Thanks to a 2016 award from the Warwick-Newberry Transatlantic Fellowship, the Centre for the Study of the Renaissance, and the Humanities Research Centre, I was able to travel to the Newberry Library in Chicago to undertake important research for my current project, “A Good Offence,” which traces the development of ideas concerning the social and moral roles of poetry in sixteenth-century Italy.
The Newberry’s Wing collection contains a sizeable donation bequeathed by Bernard Weinberg, the author of a foundational two-volume monograph on literary criticism in the Italian Renaissance. This collection contained not only poetic and rhetorical commentaries and treatises, but also a great deal of early modern Italian printed drama. While I had already consulted a number of commentaries on and translations of Aristotle’s Poetics from the period, my time at the Newberry permitted me to examine paratextual materials in Renaissance Italian translations of Greco-Roman tragedies by Seneca and Sophocles, along with those appearing in original tragedies and comedies produced in the period. I was able to consult approximately 40 different texts, many of which contained implicit and at times explicit references to the Poetics, suggesting that the vernacular reception of Aristotle’s Poetics was wider than previously thought, and occurred not only outside of commentaries, translations, and poetic treatises but also beyond the printed page, as several plays made reference to the Poetics in their prologues, epilogues, and added choruses which would have been performed on stage. I plan to use this research in a substantial article that I am currently drafting and aim to submit for publication by December, 2016.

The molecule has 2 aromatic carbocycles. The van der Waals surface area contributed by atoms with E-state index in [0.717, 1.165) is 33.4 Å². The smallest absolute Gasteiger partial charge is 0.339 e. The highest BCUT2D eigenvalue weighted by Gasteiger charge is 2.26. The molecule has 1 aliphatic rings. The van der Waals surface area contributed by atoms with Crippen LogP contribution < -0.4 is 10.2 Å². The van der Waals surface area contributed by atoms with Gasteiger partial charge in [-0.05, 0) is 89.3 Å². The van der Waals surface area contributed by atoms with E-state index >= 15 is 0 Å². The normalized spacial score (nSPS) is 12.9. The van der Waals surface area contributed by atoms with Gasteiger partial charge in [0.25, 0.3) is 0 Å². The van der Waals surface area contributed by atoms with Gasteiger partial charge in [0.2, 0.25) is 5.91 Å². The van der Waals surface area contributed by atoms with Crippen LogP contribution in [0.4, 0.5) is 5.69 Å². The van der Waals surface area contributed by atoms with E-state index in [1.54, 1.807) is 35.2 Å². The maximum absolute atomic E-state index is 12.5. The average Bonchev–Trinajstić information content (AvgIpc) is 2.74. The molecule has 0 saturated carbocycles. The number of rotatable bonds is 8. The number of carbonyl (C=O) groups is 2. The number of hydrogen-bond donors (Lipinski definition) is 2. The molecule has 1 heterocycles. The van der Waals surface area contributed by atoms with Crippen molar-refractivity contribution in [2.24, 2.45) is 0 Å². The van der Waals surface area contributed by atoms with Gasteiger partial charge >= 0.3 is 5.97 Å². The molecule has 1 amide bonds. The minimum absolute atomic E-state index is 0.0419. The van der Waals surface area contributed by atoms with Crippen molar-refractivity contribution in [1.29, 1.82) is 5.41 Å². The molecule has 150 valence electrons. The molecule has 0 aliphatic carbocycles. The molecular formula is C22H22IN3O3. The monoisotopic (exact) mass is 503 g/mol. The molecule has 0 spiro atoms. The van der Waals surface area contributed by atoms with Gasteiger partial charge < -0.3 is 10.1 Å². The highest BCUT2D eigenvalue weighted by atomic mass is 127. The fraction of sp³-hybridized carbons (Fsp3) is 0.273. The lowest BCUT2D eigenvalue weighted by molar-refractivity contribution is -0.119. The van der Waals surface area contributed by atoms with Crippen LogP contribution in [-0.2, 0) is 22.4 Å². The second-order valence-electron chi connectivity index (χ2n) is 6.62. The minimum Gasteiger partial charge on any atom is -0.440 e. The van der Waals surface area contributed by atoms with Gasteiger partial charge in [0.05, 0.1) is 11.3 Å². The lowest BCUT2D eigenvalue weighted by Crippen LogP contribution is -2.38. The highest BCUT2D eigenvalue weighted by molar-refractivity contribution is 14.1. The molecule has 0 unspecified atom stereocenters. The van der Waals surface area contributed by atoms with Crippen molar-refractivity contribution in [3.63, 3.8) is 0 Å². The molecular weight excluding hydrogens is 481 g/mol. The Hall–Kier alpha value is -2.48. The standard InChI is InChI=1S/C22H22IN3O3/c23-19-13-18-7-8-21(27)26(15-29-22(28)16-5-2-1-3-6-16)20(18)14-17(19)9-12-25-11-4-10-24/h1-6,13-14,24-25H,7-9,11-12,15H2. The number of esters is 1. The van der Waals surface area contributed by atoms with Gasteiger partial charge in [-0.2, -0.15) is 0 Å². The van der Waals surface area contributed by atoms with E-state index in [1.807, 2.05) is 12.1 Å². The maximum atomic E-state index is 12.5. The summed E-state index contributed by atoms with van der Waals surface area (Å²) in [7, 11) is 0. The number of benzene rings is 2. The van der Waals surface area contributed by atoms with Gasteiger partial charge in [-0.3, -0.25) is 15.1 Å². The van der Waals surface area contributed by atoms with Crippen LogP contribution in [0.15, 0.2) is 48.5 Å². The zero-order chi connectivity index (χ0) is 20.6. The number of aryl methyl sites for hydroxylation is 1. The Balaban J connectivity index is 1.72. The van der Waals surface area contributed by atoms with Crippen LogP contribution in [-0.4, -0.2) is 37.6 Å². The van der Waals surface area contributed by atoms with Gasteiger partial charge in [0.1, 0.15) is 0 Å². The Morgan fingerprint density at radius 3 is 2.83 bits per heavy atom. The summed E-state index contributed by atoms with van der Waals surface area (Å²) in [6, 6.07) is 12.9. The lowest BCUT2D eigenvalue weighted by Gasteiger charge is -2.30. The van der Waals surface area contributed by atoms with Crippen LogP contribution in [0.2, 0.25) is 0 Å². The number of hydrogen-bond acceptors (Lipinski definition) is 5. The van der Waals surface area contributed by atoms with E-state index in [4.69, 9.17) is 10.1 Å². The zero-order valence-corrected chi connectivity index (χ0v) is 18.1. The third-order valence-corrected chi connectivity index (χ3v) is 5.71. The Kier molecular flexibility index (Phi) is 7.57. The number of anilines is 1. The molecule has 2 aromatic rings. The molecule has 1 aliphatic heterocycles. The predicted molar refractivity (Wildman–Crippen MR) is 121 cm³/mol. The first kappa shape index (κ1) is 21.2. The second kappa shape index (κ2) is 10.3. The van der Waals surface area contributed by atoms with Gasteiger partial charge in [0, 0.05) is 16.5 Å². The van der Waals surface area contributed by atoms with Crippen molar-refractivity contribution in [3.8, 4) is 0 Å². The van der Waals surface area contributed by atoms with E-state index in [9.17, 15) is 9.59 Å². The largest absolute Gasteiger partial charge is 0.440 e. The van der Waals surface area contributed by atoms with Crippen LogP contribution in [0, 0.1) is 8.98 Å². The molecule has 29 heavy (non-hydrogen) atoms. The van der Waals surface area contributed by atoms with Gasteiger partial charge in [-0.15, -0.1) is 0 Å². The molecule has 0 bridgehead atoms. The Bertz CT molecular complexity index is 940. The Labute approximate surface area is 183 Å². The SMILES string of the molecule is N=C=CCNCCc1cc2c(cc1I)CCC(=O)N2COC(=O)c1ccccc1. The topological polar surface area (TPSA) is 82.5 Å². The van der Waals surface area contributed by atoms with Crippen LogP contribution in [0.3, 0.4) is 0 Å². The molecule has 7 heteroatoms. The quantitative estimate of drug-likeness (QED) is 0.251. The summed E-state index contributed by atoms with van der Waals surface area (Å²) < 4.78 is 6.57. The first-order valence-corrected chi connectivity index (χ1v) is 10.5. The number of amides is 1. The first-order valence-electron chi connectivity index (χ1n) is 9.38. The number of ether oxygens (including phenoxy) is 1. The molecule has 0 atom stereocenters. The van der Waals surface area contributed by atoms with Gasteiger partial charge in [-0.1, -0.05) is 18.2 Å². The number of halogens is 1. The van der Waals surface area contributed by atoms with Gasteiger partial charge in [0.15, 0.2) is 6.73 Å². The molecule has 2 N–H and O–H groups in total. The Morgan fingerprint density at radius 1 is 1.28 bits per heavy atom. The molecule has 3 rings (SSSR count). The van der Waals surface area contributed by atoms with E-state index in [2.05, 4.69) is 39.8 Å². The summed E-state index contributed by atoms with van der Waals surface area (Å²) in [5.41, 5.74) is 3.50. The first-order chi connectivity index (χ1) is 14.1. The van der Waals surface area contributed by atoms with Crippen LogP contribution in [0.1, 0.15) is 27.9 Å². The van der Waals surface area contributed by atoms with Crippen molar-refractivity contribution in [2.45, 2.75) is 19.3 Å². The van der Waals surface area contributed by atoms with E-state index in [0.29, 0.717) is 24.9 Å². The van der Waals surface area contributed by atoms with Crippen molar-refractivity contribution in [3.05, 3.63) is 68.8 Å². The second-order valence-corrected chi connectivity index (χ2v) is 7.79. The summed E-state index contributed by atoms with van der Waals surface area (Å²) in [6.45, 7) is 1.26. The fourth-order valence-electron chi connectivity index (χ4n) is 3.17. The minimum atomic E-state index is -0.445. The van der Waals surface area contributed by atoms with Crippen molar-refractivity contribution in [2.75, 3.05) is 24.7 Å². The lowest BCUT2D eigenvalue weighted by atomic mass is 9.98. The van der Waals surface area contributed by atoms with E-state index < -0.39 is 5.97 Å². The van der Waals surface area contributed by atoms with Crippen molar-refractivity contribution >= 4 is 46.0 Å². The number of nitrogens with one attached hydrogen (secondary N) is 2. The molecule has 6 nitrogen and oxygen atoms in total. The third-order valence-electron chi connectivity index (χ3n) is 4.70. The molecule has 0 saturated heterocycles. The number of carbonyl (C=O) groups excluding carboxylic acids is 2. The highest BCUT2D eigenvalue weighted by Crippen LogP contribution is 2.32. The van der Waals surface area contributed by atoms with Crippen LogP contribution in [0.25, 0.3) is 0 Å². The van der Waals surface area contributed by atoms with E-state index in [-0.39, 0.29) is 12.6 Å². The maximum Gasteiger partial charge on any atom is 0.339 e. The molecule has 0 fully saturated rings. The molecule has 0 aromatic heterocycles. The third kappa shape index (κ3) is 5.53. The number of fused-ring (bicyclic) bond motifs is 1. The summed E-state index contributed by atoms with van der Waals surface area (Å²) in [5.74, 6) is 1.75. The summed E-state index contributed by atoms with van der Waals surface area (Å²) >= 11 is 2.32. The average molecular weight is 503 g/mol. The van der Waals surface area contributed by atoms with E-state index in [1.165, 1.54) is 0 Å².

This fellowship also permitted me to meet with several staff members at the Newberry in order to plan a two-day History of the Book Symposium I am organising for 2017, and a related one-day postgraduate workshop. An integral part of both events will be hands-on sessions in the Newberry’s special collections. During my time at the Newberry I was able to select several items for these activities and discuss their suitability with curatorial staff.
Dolce, Lodovico. Comedie di Lodovico Dolce. Cioè, Il ragazzo, Il marito, Il capitano, La fabritia, Il ruffiano. (Vinegia: Appresso Gabriel Giolito de Ferrari, 1560).
Newberry Case Y 712.D684. The book’s elegant binding is the work of Antoine Chatelin, a 19th-century French book binder who operated in London. It features marbled boards, all gilt edges, and fore-edge marbling.